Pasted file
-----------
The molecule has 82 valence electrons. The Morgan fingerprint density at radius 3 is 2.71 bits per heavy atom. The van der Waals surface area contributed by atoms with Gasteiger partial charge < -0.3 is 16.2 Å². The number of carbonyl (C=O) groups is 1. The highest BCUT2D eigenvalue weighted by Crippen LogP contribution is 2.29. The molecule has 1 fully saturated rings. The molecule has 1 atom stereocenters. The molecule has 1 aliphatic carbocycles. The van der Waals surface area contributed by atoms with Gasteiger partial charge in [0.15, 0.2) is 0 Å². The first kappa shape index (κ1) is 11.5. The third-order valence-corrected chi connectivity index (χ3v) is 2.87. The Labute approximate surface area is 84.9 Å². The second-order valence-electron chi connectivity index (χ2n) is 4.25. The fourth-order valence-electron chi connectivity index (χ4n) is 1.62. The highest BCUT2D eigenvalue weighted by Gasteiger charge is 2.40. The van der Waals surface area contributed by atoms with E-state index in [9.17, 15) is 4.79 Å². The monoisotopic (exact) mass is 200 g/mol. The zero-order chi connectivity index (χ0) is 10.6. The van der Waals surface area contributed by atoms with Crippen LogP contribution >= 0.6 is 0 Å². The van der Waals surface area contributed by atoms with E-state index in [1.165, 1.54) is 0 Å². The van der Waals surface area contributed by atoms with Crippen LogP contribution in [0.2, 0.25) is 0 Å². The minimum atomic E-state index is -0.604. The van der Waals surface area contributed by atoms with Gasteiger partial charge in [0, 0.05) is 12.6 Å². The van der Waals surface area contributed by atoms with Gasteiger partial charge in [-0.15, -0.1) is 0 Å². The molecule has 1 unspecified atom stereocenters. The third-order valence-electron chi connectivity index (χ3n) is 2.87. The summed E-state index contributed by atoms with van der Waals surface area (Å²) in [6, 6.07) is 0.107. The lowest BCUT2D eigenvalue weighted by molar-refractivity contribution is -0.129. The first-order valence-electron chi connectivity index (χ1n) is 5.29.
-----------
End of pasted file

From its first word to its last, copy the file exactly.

The molecule has 82 valence electrons. The Morgan fingerprint density at radius 3 is 2.71 bits per heavy atom. The van der Waals surface area contributed by atoms with Gasteiger partial charge < -0.3 is 16.2 Å². The number of carbonyl (C=O) groups is 1. The highest BCUT2D eigenvalue weighted by Crippen LogP contribution is 2.29. The molecule has 1 fully saturated rings. The molecule has 1 atom stereocenters. The molecule has 1 aliphatic carbocycles. The van der Waals surface area contributed by atoms with Gasteiger partial charge in [0.15, 0.2) is 0 Å². The first kappa shape index (κ1) is 11.5. The third-order valence-corrected chi connectivity index (χ3v) is 2.87. The Labute approximate surface area is 84.9 Å². The second-order valence-electron chi connectivity index (χ2n) is 4.25. The fourth-order valence-electron chi connectivity index (χ4n) is 1.62. The highest BCUT2D eigenvalue weighted by Gasteiger charge is 2.40. The van der Waals surface area contributed by atoms with E-state index in [9.17, 15) is 4.79 Å². The monoisotopic (exact) mass is 200 g/mol. The zero-order chi connectivity index (χ0) is 10.6. The van der Waals surface area contributed by atoms with Crippen LogP contribution >= 0.6 is 0 Å². The van der Waals surface area contributed by atoms with E-state index in [1.165, 1.54) is 0 Å². The van der Waals surface area contributed by atoms with Crippen LogP contribution in [0.2, 0.25) is 0 Å². The minimum atomic E-state index is -0.604. The van der Waals surface area contributed by atoms with Gasteiger partial charge in [0, 0.05) is 12.6 Å². The van der Waals surface area contributed by atoms with Gasteiger partial charge in [-0.15, -0.1) is 0 Å². The molecule has 1 unspecified atom stereocenters. The third-order valence-electron chi connectivity index (χ3n) is 2.87. The summed E-state index contributed by atoms with van der Waals surface area (Å²) in [6, 6.07) is 0.107. The lowest BCUT2D eigenvalue weighted by molar-refractivity contribution is -0.129. The first-order valence-electron chi connectivity index (χ1n) is 5.29.